Sunday, July 30, 2006

Anyone who remembers ...

... Scientific American's treatment of Bjorn Lomborg (see Defending science and The litany and the heretic, both from The Economist), will not be surprised at this dim-witted piece: Folk Science.

Ptolemy may have been wrong, but he was hardly a "folk scientist." And I would submit that ancient astronomers did quite a creditable job given their lack of instruments. "Folk astronomy, for example, told us that the world is flat," the piece asserts. Now when would that have been exactly? On my vacation I read a volume of ancient Greek poems. I remember one - dating several hundred years B.C. - that referred to the Earth's globe. I also remember that at the very beginning of the Summa Theologiae Aquinas bases an argument on the roundness of the Earth. Eratosthenes (third century B.C.) accurately calculated the size of our planet and Aristarchus (same time) advanced a heliocentric theory. Astronomers in ancient India postulated such a theory even earlier.
Then there's the inevitable evolutionary explanation. Only that explanation doesn't explain Aristarchus or Eratosthenes - and doesn't address the actual problems born of observation that led Ptolemy to devise his system. Instead, we have an assertion - in this case one with little or no factual data to back it up - and then an evolutionary fairy tale to explain it. As for how we get from Ptolemy to intercessory prayer is anybody's guess. The folk science here is Michael Schermer's.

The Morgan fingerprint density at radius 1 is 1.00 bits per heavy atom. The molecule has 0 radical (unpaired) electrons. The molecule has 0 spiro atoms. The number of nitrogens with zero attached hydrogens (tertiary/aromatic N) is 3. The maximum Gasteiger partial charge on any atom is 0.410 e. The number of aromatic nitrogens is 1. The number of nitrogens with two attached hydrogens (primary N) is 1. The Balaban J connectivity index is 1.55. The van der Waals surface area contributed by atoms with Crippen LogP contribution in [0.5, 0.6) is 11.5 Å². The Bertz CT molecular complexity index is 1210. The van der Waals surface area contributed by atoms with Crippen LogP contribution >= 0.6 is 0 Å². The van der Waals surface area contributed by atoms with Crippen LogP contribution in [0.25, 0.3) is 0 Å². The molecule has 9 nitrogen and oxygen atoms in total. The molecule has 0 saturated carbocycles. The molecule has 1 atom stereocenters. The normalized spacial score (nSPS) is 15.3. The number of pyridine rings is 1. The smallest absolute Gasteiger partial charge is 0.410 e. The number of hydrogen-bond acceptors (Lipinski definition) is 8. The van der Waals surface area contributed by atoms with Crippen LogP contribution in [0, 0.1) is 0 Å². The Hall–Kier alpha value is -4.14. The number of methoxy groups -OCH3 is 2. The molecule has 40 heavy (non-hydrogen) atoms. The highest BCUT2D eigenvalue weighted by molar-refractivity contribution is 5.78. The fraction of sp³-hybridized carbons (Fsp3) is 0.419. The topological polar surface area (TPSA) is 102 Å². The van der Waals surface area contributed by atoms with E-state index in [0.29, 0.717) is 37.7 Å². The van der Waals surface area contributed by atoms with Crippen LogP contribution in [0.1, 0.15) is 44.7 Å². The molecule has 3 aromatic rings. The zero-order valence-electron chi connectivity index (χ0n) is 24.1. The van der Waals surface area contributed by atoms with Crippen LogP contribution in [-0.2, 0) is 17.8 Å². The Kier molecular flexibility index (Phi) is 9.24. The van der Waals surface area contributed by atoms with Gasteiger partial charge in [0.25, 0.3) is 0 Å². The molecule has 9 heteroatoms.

1. Frank, since you're on the topic of the ancients and astronomy, there's a great book out there called "Homer's Secret Iliad" by Florence and Kenneth Wood (ISBN: 0719557801). It's a very interesting read that will have you looking at Homer in a whole new way. It's a well-researched book, and not at all pseudo-science or astrology. Check it out.

  2. Thanks, Peter. I just looked it up, in fact. Unfortunately, AbeBooks only has two copies available, one for $150, the other for $119. Guess I'll have to keep looking. But it sure sounds interesting.

  3. And I was incensed by the ad they had up on the page yesterday, which they seem to have taken down now: 'Do you prefer fact to fiction? Science to speculation? Then read Scientific American.'

    I wonder just how much science we'd have, for example, without speculation.

  4. Scientific American is not a very serious scientific publication.
    Any more than Bjorn Lomberg is a serious scientist.
    Honestly, the guy is a.... well, can't say it here. The Nature review of his book said it all much better than I could have done, and more entertainingly.
    (subscription only, so please email me if you want the full article: maxineLclarkeATgmailDOTcom.

    Lee, I think that "speculation" in the context here means "going beyond the evidence" which is not favoured by the mainstream science profession, though is by fringy and non-professional science. Professional science is only as good as the evidence. I'm not trying to say this is right or wrong, just trying to cast light on where the ad is coming from.